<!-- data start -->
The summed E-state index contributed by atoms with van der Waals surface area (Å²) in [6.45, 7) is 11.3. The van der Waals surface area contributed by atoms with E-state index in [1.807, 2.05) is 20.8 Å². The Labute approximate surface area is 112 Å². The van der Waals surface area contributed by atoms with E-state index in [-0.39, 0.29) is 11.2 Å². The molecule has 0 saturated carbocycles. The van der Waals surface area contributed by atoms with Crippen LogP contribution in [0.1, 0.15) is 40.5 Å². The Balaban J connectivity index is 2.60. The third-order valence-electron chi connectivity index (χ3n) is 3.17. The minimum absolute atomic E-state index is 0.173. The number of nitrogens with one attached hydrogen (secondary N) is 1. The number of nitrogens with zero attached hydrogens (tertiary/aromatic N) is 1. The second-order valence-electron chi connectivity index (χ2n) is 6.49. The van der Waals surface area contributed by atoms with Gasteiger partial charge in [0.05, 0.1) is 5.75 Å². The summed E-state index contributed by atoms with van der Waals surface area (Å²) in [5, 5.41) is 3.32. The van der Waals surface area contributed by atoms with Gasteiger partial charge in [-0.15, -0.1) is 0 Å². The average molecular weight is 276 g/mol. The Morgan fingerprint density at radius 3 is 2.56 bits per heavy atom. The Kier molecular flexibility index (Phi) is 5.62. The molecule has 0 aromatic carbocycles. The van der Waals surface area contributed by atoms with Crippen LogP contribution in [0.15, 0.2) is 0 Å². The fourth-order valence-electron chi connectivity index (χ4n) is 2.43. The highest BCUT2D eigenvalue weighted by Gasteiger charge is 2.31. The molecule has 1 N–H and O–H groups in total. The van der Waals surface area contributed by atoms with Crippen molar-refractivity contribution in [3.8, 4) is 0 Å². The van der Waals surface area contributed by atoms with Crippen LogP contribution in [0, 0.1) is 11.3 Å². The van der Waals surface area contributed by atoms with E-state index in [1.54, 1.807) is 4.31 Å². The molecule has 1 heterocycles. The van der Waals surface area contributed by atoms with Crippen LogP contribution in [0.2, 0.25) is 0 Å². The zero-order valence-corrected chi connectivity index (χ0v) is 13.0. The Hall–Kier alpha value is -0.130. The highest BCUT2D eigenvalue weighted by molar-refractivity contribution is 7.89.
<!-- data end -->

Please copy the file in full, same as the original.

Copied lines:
The summed E-state index contributed by atoms with van der Waals surface area (Å²) in [6.45, 7) is 11.3. The van der Waals surface area contributed by atoms with E-state index in [1.807, 2.05) is 20.8 Å². The Labute approximate surface area is 112 Å². The van der Waals surface area contributed by atoms with E-state index in [-0.39, 0.29) is 11.2 Å². The molecule has 0 saturated carbocycles. The van der Waals surface area contributed by atoms with Crippen LogP contribution in [0.1, 0.15) is 40.5 Å². The Balaban J connectivity index is 2.60. The third-order valence-electron chi connectivity index (χ3n) is 3.17. The minimum absolute atomic E-state index is 0.173. The number of nitrogens with one attached hydrogen (secondary N) is 1. The number of nitrogens with zero attached hydrogens (tertiary/aromatic N) is 1. The second-order valence-electron chi connectivity index (χ2n) is 6.49. The van der Waals surface area contributed by atoms with Gasteiger partial charge in [0.05, 0.1) is 5.75 Å². The summed E-state index contributed by atoms with van der Waals surface area (Å²) in [5, 5.41) is 3.32. The van der Waals surface area contributed by atoms with Gasteiger partial charge in [-0.15, -0.1) is 0 Å². The average molecular weight is 276 g/mol. The Morgan fingerprint density at radius 3 is 2.56 bits per heavy atom. The Kier molecular flexibility index (Phi) is 5.62. The molecule has 0 aromatic carbocycles. The van der Waals surface area contributed by atoms with Crippen LogP contribution in [0.15, 0.2) is 0 Å². The fourth-order valence-electron chi connectivity index (χ4n) is 2.43. The highest BCUT2D eigenvalue weighted by Gasteiger charge is 2.31. The molecule has 1 N–H and O–H groups in total. The van der Waals surface area contributed by atoms with Crippen molar-refractivity contribution in [3.8, 4) is 0 Å². The van der Waals surface area contributed by atoms with Crippen LogP contribution in [0, 0.1) is 11.3 Å². The van der Waals surface area contributed by atoms with E-state index in [1.54, 1.807) is 4.31 Å². The molecule has 1 heterocycles. The van der Waals surface area contributed by atoms with Crippen LogP contribution in [0.2, 0.25) is 0 Å². The zero-order valence-corrected chi connectivity index (χ0v) is 13.0. The Hall–Kier alpha value is -0.130. The highest BCUT2D eigenvalue weighted by molar-refractivity contribution is 7.89.